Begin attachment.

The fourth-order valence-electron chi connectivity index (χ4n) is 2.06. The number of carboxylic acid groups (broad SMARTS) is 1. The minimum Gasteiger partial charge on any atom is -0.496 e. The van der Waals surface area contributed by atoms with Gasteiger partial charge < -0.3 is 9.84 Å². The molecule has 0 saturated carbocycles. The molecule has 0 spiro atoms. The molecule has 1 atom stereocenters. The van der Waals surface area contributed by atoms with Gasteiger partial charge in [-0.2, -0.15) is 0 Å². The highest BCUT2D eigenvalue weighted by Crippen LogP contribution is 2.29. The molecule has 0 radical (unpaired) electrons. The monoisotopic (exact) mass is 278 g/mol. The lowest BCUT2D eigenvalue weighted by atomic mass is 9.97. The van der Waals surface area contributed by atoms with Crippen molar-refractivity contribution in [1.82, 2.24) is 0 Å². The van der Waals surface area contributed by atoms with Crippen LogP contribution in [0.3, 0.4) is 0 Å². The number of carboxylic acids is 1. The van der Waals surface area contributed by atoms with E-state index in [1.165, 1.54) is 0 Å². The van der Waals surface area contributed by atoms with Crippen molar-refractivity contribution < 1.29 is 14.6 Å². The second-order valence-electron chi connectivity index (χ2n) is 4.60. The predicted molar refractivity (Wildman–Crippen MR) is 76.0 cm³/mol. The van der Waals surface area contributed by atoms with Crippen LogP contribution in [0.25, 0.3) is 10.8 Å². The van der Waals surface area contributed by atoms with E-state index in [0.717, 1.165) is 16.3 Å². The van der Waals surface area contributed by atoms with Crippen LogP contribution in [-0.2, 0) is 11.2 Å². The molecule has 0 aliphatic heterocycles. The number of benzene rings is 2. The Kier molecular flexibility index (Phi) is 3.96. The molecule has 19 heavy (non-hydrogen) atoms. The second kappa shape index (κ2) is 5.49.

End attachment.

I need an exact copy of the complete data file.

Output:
The fourth-order valence-electron chi connectivity index (χ4n) is 2.06. The number of carboxylic acid groups (broad SMARTS) is 1. The minimum Gasteiger partial charge on any atom is -0.496 e. The van der Waals surface area contributed by atoms with Gasteiger partial charge < -0.3 is 9.84 Å². The molecule has 0 saturated carbocycles. The molecule has 0 spiro atoms. The molecule has 1 atom stereocenters. The van der Waals surface area contributed by atoms with Gasteiger partial charge in [-0.2, -0.15) is 0 Å². The highest BCUT2D eigenvalue weighted by Crippen LogP contribution is 2.29. The molecule has 0 radical (unpaired) electrons. The monoisotopic (exact) mass is 278 g/mol. The lowest BCUT2D eigenvalue weighted by atomic mass is 9.97. The van der Waals surface area contributed by atoms with Crippen molar-refractivity contribution in [1.82, 2.24) is 0 Å². The van der Waals surface area contributed by atoms with Crippen LogP contribution in [0.3, 0.4) is 0 Å². The number of carboxylic acids is 1. The van der Waals surface area contributed by atoms with E-state index in [1.165, 1.54) is 0 Å². The van der Waals surface area contributed by atoms with Crippen molar-refractivity contribution < 1.29 is 14.6 Å². The second-order valence-electron chi connectivity index (χ2n) is 4.60. The predicted molar refractivity (Wildman–Crippen MR) is 76.0 cm³/mol. The van der Waals surface area contributed by atoms with Crippen LogP contribution in [0.25, 0.3) is 10.8 Å². The van der Waals surface area contributed by atoms with E-state index in [0.717, 1.165) is 16.3 Å². The van der Waals surface area contributed by atoms with Crippen LogP contribution in [-0.2, 0) is 11.2 Å². The molecule has 0 aliphatic heterocycles. The number of benzene rings is 2. The Kier molecular flexibility index (Phi) is 3.96. The molecule has 19 heavy (non-hydrogen) atoms. The second kappa shape index (κ2) is 5.49.